High Court Voids Section of Separation Barrier  

Last week, the High Court of Justice ordered the state to cancel thirty kilometers of the planned route of the separation barrier in the area of Beit Surik, northwest of Jerusalem. The petition dealt with forty kilometers of the barrier, in the section running from Maccabim to the Givat Ze'ev settlement.

The justices ruled that the planned route does not properly balance security considerations and the rights of Palestinians living along the barrier's path. The justices emphasized that the state must take into account humanitarian law (the Hague Convention and the Fourth Geneva Convention) and Israeli administrative law in establishing the barrier's route.

The day after it made the decision, the High Court issued a temporary injunction freezing completion of the separation barrier near Nu'man, a village located within Jerusalem's municipal area. The temporary injunction also prohibits the state from expelling the residents or from arresting them for illegally entering and staying in Israel.

The decision on the separation barrier and the temporary injunction relating to Nu'man testify to the severe harm to Palestinians resulting from the planned route of the barrier. According to B'Tselem's figures, more than 800,000 Palestinians will be harmed by construction of the barrier along the planned route.

The severe harm to Palestinians as a result of the barrier stems largely from extraneous, and primarily political considerations. It is neither necessary nor legal. B'Tselem again urges the Israeli government to tear down the sections of the separation barrier already built within the Occupied Territories, and to refrain from building the other sections planned for construction beyond the Green Line.

B'Tselem has published an updated map of the separation barrier. The map delineates the stage of construction in each area and includes a description of the section voided by the High Court. The map can be found on B'Tselem's website.

Separation Barrier
The Construction of the Seperation Barrier in Jerusalem. Photo: B'Tselem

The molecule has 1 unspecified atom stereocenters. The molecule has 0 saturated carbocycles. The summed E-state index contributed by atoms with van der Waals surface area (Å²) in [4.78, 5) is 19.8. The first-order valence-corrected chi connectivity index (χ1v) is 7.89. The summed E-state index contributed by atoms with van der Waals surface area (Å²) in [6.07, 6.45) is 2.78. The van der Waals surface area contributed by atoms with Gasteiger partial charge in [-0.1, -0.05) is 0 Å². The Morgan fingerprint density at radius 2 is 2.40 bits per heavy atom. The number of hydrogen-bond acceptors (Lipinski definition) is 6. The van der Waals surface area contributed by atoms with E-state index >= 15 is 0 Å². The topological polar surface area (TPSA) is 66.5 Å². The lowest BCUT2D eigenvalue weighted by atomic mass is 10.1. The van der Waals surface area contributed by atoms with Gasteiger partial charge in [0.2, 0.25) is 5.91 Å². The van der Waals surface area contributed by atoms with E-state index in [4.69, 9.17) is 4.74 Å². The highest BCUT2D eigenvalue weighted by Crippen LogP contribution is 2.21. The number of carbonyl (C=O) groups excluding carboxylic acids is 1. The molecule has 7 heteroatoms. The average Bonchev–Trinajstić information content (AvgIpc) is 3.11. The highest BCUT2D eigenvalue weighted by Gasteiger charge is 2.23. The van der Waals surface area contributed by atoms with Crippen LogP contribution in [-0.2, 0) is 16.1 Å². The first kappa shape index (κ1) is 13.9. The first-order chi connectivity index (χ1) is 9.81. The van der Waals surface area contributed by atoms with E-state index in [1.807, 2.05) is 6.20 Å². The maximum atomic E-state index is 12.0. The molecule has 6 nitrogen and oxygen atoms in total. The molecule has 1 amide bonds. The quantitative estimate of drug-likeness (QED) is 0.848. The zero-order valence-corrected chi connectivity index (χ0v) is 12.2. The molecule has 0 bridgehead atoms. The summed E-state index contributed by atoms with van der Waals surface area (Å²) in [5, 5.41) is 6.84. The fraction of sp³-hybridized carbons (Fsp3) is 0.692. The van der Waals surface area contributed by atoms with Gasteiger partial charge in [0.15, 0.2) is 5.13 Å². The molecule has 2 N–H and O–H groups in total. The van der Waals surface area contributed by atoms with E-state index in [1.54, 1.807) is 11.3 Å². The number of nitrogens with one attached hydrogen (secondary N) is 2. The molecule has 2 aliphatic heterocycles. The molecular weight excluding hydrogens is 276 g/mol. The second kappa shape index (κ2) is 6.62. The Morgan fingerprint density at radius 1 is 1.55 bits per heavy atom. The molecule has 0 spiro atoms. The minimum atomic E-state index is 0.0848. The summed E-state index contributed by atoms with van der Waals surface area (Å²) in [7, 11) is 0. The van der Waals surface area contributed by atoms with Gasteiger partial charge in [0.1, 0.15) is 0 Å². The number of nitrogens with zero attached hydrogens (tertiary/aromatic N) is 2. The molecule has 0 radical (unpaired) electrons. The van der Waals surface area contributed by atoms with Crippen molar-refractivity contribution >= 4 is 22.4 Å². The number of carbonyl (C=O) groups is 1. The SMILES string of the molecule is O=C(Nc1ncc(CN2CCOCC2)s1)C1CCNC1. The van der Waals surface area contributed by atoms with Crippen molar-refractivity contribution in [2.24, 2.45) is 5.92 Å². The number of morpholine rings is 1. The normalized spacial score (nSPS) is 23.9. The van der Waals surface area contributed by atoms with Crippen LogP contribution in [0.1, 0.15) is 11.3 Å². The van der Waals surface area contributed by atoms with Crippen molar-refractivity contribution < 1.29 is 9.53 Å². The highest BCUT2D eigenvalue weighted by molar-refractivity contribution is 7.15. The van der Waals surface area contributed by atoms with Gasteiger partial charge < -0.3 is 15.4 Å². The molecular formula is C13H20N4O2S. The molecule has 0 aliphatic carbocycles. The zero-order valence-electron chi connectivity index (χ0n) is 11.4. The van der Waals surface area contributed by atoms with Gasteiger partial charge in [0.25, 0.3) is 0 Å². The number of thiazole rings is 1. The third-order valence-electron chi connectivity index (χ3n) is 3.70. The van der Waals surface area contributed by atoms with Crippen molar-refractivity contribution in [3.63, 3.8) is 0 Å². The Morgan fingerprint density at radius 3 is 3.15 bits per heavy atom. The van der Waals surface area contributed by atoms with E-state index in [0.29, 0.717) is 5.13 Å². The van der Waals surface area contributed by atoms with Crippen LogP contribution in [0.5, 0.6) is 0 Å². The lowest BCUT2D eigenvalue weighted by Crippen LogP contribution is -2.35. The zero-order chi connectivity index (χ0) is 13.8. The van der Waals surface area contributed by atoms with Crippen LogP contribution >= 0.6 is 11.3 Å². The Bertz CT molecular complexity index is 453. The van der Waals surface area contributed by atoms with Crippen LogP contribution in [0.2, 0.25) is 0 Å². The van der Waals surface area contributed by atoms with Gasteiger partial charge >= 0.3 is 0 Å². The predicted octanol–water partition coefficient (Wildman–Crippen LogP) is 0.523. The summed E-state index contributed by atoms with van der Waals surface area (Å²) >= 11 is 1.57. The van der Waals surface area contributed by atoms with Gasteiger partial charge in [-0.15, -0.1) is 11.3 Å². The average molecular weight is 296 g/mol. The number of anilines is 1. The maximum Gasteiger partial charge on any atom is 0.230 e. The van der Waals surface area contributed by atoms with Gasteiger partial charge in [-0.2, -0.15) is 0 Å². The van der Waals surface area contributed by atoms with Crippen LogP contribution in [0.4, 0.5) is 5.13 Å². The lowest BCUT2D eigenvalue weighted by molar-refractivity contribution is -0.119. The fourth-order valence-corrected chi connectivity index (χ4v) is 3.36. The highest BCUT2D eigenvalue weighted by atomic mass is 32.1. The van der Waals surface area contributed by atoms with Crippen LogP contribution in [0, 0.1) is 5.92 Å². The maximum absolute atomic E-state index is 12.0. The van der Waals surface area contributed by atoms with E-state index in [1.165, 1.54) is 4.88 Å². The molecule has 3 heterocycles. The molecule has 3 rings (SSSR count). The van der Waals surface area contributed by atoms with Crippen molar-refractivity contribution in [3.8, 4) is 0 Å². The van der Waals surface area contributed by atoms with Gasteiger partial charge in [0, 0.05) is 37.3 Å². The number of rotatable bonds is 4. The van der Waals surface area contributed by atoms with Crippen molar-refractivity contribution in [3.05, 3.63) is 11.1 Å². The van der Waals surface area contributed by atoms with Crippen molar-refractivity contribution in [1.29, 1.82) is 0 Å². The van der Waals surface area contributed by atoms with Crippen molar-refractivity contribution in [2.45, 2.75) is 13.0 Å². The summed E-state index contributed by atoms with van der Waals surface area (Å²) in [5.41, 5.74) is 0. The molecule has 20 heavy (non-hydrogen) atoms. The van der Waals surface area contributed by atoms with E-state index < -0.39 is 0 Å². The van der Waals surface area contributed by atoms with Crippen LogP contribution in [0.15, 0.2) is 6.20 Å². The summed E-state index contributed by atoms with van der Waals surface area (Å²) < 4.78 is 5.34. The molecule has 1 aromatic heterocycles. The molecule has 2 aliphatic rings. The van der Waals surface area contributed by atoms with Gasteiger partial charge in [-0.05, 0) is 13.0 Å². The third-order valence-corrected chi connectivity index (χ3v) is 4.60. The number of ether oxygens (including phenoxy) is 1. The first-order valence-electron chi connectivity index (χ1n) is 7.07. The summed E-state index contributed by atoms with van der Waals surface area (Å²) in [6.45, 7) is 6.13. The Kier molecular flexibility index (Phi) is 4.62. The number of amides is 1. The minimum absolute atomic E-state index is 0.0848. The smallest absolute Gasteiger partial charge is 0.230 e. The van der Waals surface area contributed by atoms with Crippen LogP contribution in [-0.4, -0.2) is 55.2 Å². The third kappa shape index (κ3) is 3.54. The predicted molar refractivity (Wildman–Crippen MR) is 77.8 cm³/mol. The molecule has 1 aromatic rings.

Summary of judgment (RTF)
The complete judgment (RTF)
Map of the separation barrier (PDF)
   Border Police Beat Palestinian Woman on her Way Home  

On 18 June 2004, Qahira Muhsan, 42, a resident of al-Funduq, a village near Qalqiliya, was on her way home from work in Israel. When she reached Jaljuliya, she encountered four Border Police officers. One of them asked her how she had managed to enter Israel. Muhsan, who had entered through a hole in the barrier surrounding Qalqiliya, responded that, “I got in at the place where the Palestinians enter.”

She related to B'Tselem what happened then: “The policeman began to swear at me... He said, ‘You are a liar, a slut, the daughter of a whore.' I replied, ‘Your mother and your sister are sluts. Would you stand by when somebody curses your mother and your sister?' The policeman punched me in the face and chest... The other policeman kicked me in the legs, and I fell down. Then he stepped on me.” Muhsan added that the other two police officers “laughed at me while the others were beating me and cursing at me. I was unable to get up and stand on my feet.”

A farmer who was passing by tried to help Muhsan. She said that one of the policemen shouted at him to leave, and threatened to shoot him. After the farmer continued on his way, the policemen continued to beat her for several minutes and then left. Muhsan lay lying on the ground until some Palestinian laborers found her and helped her get to the hospital in Qalqiliya. She was treated at the hospital and told to rest at home.

Muhsan works as a cleaning woman in Israel and is the sole supporter of the thirteen members of her family. Her husband and two of her children are mentally retarded.

Qahira Muhsan
Qahira Muhsan. Photo: B'Tselem

   In Middle of Night, Soldiers Vandalize House in Palestinian Village  

On 7 June 2004, around 4:00 A.M., soldiers broke into the home of the Bani ‘Odeh family in Tammun, a village in the northern part of the West Bank. Here are excerpts from the testimony of Umaymah Basharat, 20: “I was sleeping alone in the bedroom... Around 4 A.M., I woke up to the sound of gunfire, explosions, and soldiers shouting near the house. I was very frightened and stayed in bed... After about fifteen minutes passed, I got out of bed and went up to the second floor. On the way up, I met my mother-in-law, my brother-in-law Bashar, his wife Hanin, and their children. A large group of soldiers stood behind them... The soldiers brought us to the front door and ordered us to go outside. Some of the soldiers stayed inside the house... Outside, I saw six military jeeps and thirty soldiers encircling the house. Some of the soldiers pointed their guns at us...”

In her testimony, Basharat mentioned that the soldiers forced her brother-in-law Bashar to accompany them in a search of the neighbor's house. She added: “My mother-in-law, my sister-in-law, and I cried the entire time. From time to time, we heard the sound of explosions coming from our house... Around 7:30 A.M., a group of soldiers ordered us to move a couple of meters back from our house. After about fifteen minutes, we heard a blast. The soldiers let us go back inside, then they left. We went into the house and saw that all of our furniture and possessions were strewn all over the floor. The windows were broken, the couches were torn, and the plants were overturned on the floor. We were horrified and didn't know what to do... I went to my bedroom, which was a total mess. Everything was strewn all over the floor. I found my jewelry scattered throughout the room... I searched the whole room to find my money, but I didn't find it. In the afternoon, I straightened up the room and checked every corner... I did not find the money.”

Umaymah Basharat
Umaymah Basharat. Photo: B'Tselem